I initially developed with the SDL backend and later added the Sokol libraries. Both are an absolute pleasure to work with.

I was especially impressed with how smooth the compilation for WASM with Sokol went. You compile the whole thing with emcc and it just works. Rendering, input, sound, everything was there. Not a single change in the code needed.

Working with C

It's hard to justify writing C these days. It's not the language you'd start a commercial project in. So this wipEout rewrite was a welcome excuse and by far the largest C project I ever worked on. I had an absolute blast cleaning up this mess!

As evident by the leaked source, a C project can become extremely unwieldy. The language doesn't give you much guidance on how to structure your code.

And as hopefully evident by this rewrite, it is possible to produce a C code base that makes sense, is extensible and fun to work with.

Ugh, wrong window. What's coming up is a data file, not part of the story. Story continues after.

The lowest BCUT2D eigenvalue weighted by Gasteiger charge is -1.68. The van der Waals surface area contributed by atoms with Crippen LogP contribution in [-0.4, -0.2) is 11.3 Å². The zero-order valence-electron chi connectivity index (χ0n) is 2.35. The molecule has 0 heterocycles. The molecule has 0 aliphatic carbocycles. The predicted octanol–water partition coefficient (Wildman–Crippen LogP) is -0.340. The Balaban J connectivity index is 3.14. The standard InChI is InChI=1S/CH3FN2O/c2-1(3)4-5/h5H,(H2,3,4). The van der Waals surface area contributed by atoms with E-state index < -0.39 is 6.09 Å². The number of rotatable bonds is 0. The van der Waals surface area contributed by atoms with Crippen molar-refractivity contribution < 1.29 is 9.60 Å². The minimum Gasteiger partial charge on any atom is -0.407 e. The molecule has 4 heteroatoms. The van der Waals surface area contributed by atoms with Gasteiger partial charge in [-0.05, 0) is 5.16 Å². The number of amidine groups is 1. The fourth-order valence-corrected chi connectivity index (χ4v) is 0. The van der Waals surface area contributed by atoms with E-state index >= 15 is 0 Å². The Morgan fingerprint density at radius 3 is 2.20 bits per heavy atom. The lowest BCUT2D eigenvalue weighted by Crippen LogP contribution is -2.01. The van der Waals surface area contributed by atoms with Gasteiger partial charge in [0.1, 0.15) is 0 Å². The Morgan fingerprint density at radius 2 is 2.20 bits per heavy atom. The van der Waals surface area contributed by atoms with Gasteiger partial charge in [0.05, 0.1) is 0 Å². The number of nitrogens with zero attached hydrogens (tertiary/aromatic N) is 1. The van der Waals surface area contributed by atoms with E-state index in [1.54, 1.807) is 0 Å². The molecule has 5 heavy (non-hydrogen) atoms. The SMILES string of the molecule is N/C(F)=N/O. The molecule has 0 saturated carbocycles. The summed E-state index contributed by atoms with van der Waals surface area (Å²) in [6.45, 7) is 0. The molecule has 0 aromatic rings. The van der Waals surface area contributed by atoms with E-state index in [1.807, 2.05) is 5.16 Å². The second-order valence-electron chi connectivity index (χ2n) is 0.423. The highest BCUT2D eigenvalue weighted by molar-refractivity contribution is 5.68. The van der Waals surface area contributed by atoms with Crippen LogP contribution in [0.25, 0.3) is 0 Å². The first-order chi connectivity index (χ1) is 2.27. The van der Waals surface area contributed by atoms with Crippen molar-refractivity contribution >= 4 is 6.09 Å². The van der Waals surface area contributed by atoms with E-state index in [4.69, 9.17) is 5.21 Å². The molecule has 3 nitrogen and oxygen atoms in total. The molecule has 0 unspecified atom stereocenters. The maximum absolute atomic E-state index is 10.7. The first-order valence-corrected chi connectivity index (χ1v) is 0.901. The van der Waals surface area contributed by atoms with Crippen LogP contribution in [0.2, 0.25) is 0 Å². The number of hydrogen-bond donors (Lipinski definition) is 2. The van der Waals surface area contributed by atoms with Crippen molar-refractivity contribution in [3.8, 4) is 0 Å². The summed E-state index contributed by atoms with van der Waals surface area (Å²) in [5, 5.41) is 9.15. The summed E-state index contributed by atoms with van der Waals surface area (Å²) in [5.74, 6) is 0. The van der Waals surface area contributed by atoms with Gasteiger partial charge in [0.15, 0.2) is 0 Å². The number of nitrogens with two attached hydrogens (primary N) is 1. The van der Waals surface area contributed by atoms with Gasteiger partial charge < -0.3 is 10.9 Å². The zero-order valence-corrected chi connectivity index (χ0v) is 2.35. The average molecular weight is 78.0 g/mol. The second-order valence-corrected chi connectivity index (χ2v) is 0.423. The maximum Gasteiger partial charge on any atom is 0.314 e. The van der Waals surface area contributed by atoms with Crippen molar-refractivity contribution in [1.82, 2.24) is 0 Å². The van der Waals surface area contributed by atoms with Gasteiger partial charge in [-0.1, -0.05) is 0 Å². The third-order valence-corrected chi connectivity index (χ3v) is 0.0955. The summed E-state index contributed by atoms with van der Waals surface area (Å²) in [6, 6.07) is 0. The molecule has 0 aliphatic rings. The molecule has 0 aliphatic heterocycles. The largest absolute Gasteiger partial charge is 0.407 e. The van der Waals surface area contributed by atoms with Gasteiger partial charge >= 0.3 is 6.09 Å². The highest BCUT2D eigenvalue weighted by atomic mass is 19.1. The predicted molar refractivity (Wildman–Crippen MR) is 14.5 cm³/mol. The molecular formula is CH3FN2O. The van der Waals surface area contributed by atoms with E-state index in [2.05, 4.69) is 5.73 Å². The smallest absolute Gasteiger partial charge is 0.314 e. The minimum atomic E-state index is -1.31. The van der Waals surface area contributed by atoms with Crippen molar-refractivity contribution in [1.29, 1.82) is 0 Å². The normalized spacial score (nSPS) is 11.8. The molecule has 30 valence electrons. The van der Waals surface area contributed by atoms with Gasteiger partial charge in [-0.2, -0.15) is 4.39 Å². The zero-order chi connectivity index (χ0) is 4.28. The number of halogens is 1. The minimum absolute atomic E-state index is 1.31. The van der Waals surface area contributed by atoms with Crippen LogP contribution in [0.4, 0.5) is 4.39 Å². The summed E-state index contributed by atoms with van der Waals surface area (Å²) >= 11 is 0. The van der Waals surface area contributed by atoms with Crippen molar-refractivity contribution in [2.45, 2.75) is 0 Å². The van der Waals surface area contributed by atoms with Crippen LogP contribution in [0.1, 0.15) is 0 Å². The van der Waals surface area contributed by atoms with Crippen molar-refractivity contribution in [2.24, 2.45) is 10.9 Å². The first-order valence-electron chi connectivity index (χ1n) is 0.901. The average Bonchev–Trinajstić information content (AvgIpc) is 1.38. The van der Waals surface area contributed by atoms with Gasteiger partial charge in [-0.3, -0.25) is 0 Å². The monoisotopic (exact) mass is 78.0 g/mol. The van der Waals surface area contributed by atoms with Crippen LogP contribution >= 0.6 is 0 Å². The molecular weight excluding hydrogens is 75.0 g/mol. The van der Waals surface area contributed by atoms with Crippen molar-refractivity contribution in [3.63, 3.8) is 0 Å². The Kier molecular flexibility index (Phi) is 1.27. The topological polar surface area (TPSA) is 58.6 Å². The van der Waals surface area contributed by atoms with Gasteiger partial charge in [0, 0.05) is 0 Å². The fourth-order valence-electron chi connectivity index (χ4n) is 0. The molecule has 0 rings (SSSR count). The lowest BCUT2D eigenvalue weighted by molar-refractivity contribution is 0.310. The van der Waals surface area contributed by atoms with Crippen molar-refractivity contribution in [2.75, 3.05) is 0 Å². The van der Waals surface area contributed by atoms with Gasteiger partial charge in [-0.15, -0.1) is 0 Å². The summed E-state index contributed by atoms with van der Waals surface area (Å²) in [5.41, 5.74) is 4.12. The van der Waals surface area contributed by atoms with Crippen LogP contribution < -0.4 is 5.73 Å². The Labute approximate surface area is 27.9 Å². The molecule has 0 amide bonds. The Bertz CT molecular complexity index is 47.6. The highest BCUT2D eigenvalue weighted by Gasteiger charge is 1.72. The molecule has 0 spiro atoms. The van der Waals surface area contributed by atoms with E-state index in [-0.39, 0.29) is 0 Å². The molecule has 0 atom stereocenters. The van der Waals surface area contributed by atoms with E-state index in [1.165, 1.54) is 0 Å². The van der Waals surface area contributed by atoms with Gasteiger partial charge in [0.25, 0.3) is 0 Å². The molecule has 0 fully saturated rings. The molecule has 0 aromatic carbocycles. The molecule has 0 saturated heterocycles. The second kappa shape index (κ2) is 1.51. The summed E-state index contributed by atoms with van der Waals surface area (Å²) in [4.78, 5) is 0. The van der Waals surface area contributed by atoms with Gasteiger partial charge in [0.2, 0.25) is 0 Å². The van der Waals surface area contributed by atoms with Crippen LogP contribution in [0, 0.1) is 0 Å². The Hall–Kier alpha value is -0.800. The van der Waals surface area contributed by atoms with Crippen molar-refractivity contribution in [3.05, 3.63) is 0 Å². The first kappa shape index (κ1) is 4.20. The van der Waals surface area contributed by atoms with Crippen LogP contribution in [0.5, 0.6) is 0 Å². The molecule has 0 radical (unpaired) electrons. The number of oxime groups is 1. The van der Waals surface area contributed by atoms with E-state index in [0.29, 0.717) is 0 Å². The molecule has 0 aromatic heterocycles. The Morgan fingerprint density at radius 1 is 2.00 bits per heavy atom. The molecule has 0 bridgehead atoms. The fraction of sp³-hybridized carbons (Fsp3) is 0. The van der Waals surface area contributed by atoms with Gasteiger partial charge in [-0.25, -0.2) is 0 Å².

I love C, because it forces you to think about the structure of your code and make conscious decisions about it. Working close to the hardware and thinking about how your code is actually executed is just the icing on the cake. For me, it's a very welcome change from all the scripting languages that I usually work with.

Final thoughts

There's still lot's of bugs to fix (both old and new) and more features to implement. If you want to help, please stop by over at, clone the source and build the game yourself. You'll need the to run it. I will not provide the executables for any platform; please don't ask.

Sony has demonstrated a lack of interest in the original wipEout in the past, so my money is on their continuing absence.

If anyone at Sony is reading this, please consider that you have (in my opinion) two equally good options: either let it be, or shut this thing down and get a real remaster going.

I'd love to help!